Consumer perceptions of integrated trauma-informed services among women with co-occurring disorders

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assessment, Consumer Perceptions of Care (CPC), trauma, health care delivery, integrated services, intervention, mental health services, program evaluation, test construction, test reliability, services assessment instrument, substance abuse services, test construction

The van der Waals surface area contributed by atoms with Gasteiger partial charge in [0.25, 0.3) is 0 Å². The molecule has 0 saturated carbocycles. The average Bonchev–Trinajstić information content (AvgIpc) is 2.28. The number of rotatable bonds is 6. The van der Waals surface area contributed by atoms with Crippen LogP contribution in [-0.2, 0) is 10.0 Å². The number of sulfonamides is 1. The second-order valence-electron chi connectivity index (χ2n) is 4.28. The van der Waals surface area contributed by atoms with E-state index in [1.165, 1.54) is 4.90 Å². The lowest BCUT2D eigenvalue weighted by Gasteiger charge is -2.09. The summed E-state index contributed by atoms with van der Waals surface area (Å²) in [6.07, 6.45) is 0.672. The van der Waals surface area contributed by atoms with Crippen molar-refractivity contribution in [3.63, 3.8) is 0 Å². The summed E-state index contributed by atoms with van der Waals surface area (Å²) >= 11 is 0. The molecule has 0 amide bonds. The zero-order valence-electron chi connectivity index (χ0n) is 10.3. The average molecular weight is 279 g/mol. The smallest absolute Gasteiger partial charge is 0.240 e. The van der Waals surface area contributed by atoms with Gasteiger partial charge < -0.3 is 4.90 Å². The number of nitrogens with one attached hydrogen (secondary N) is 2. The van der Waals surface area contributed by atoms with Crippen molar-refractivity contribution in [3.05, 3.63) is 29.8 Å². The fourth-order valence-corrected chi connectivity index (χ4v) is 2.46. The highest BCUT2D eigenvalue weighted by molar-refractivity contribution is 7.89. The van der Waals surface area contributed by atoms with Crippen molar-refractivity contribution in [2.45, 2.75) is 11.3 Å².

As part of a national, multi-site treatment outcome study, an instrument was designed to assess consumers’ perceptions of key services integrating trauma, mental health, and substance abuse issues, the Consumer Perceptions of Care (CPC). This study evaluates the psychometric properties of this instrument and analyzes consumers’ perceptions of the services they received. The results suggest that the measure has four factors: services integration, choice in services, trauma-informed assessment, and respect for cultural identity. These factors demonstrated adequate reliability, and the overall results suggested that the measure is a reliable, sensitive, and valid reflection of consumers’ perceptions of their services and their providers for diverse racial and ethnic groups. Women in the intervention programs perceived their services as more highly integrated for trauma, mental health, and substance use than women in the services as usual or comparison programs, supporting its utility as a measure of programs designed to provide integrated services.